comScore Writers Recount Racist and Sexist WTF Moments in Screenwriting Industry | The Mary Sue

Writers Recount Racist and Sexist WTF Moments in Screenwriting Industry

Color me surprised.

Selling fanfiction and fanart

As a writer, I dabble in all sorts of writing. Fanfiction? Count me in. Poetry? You know I got you! Short stories? Yes, please. Screenwriting? Well … sort of. I’ve always wanted to dive into this exhausting, yet rewarding-looking world of creative minds who bring their stories to life for the big or small screen.

But then there are those jarring moments, like the tweet below by Marti King Young, writer and director of White Talon City, that remind you how hard it is to be a woman or a person of color (Latinx, for me) in the screenwriting industry.

The responses … were jarring, to say the least. Some were asked to make their Latinx characters more Latinx, as if we need to have an empanada in one hand a tamale in the other to distinguish ourselves. Others were told by their teachers that “Black kids don’t write like this,” as if there’s a standard that Black writers have to live or die by. And others were just unbothered to ask things of a community they know nothing about.

But, wait! There’s more! Then there were the sexist comments by execs, studios, and other writers who were reading screenplays by women. Some were surprised women could write action, like we’re only dainty flowers who love romances. (Romances are fantastic and a girl can love some round house kicks too.) Others didn’t even want to read screenplays by women. And God forbid if women swear, as if we’re delicate enough to faint at a curse word passing our lips! *shocked gasp*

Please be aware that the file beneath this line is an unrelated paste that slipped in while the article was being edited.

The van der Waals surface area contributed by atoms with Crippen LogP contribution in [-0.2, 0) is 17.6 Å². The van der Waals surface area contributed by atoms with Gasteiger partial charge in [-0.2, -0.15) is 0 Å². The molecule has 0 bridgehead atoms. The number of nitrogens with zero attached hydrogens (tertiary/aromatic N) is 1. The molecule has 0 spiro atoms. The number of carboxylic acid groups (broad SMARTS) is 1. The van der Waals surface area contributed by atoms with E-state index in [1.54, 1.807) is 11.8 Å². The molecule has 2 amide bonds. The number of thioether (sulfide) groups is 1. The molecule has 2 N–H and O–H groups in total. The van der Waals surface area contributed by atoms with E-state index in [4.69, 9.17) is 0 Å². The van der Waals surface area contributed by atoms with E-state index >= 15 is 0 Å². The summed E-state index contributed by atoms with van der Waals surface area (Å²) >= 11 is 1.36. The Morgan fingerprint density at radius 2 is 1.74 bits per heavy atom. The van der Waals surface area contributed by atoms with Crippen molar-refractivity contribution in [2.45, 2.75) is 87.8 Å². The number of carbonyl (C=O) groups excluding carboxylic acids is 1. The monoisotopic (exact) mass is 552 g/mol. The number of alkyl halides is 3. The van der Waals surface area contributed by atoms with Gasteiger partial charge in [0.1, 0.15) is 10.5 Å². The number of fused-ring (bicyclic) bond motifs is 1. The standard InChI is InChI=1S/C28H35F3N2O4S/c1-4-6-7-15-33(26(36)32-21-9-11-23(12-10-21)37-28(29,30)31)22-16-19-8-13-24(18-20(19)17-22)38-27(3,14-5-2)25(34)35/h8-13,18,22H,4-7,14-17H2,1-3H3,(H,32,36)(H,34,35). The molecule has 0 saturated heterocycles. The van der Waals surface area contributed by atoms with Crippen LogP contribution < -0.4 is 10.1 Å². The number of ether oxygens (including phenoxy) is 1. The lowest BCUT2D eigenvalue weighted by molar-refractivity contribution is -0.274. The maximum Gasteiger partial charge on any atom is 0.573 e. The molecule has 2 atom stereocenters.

The point of this post isn’t to dissuade myself, or you, from writing a screenplay or script. The point of this is to highlight the amazing talent that is out there pushing boundaries IN SPITE of the pushback they get from those who read their screenplays. They aren’t backing down and neither should I, neither should you. So, go and write that hella diverse story of your dreams! Go and write the story that women deserve to see on their screens! Do it and make Hollywood a better place, one screenplay at a time.

(image: pexels)

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Lyra (She/Her) is a queer Latinx writer who stans badass women in movies, TV shows, and books. She loves crafting, tostones, and speculating all over queer media. And when not writing she's scrolling through TikTok or rebuilding her book collection.